The attacks have diminished civic trust in EU leaders, many cite mass migration as cause
Hollande, Merkel face growing hostility following mass migration
In the past week I have seen flowers and candles carpeting a street in Munich, the tranquility of a small Bavarian town shattered by a suicide bomb and a small church in suburban France sealed off after its octogenarian priest had his throat cut.
This year has seen an accelerating pattern of attacks linked to ISIS in Europe and beyond – from Turkey to Bangladesh, the United States to Indonesia. According to the group IntelCenter, which tracks acts of terrorism, there has been a significant attack directed or inspired by ISIS every 84 hours since June 8 in cities outside the war zones in Iraq, Syria, Sinai in Egypt and Libya. CNN’s own tracking of attacks supports that conclusion.
More than half of those attacks have been beyond big cities in places “not traditionally under threat of terrorist attacks,” says IntelCenter. This rash of random, low-tech but deadly attacks has fueled public unease in Europe and eroded faith in governments to tackle the threat of terrorism or discern who might turn to violence.
It has also diminished trust in justice systems accused of leaving too many dangerous people at large. Despite twice trying to go to Syria, Adel Kermiche – one of the 19-year-old attackers who killed the priest in France – was released from custody and allowed out of his home for four hours a day. Despite repeated efforts to deport him, the Ansbach bomber – Daleel Mohammad – was still in Germany.
In my week-long journey across Northern Europe, that public unease was never far from the surface. Callers to German radio stations said they were apprehensive of visiting a mall. A shaken teacher who knew one of the attackers in France told CNN: “I never thought for a day in my life that a young person would commit a terrorist act here in Saint-Étienne-du-Rouvray.”
In Ansbach, a picturesque town in Bavaria, stunned locals drifted past the scene of the suicide bombing at a café, where abandoned drinks and playing cards bore silent witness to the moment of terror the night before.
These attacks have also prompted fundamental social questions. Respect for openness, liberal democracy and due process are being eaten away by a toxic mixture of extremism and psychosis.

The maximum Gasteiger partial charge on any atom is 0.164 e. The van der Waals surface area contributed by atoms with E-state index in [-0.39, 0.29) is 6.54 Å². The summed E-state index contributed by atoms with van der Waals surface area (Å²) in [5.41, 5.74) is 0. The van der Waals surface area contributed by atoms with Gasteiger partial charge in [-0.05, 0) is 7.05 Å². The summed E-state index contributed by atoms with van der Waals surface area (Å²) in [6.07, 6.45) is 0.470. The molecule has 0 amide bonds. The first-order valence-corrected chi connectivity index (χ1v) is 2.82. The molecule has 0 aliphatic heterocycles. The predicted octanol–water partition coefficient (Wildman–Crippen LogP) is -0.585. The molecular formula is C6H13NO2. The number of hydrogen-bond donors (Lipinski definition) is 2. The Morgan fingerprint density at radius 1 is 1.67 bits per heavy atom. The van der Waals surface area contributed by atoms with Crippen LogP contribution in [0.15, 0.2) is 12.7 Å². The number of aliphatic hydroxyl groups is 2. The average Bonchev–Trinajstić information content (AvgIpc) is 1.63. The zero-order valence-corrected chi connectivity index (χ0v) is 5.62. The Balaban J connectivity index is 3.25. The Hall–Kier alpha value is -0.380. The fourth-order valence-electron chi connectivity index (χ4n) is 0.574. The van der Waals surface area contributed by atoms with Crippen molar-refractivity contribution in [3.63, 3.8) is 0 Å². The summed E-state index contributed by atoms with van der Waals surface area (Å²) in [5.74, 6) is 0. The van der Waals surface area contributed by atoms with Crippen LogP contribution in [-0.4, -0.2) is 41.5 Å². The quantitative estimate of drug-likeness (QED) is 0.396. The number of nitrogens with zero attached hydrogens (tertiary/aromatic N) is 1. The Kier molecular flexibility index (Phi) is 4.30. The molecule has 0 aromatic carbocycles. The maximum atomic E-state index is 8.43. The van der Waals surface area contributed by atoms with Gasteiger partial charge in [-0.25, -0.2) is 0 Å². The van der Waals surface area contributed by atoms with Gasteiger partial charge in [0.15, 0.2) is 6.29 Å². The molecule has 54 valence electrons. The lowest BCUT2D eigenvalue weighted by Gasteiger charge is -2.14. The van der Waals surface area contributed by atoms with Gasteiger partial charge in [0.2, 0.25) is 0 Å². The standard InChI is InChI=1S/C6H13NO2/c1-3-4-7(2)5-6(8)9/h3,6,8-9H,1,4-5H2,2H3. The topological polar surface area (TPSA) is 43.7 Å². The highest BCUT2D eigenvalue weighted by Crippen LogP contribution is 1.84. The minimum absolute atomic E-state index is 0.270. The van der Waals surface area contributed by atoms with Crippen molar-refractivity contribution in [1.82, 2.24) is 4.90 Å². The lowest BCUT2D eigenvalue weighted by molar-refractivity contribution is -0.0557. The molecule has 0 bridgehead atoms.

Fear breeds civic distrust
Intelligence analysts Flashpoint Partners say there is “more coordination between potential lone actors or small unofficial cells with jihadi media – a way to guarantee that their message is disseminated and to prove their allegiance to ISIS without necessarily joining its ranks.”
The consistent public message from ISIS over the past year or so has been: “Don’t come to Syria; kill the unbelievers at home.”
These attacks, and the expectation of more, have fed not only the mood of growing anxiety. They have become part of a combustible political debate. I witnessed this in its rawest form at the site of the Munich killings. A young relative of one of the Turkish victims called out “Allahu Akhbar” in prayer, which was met by a torrent of abuse from some right-wingers present, provoking the Turks to yell “Your sisters will be next.” Police moved in swiftly to keep the two groups apart.
In a poll after the attack in Nice, more than two-thirds of the French people questioned said they did not trust the government to combat terrorism effectively, a sharp increase over the previous year. Prime Minister Manuel Valls was booed by some of the crowd when he attended a memorial service for the victims.
“The government will have to answer the question: how flagged individuals, including one under judiciary control for attempting to wage jihad in Syria, were let free to commit such attacks?” asked former French President Nicolas Sarkozy, widely thought to be eying another bid for the top job next year.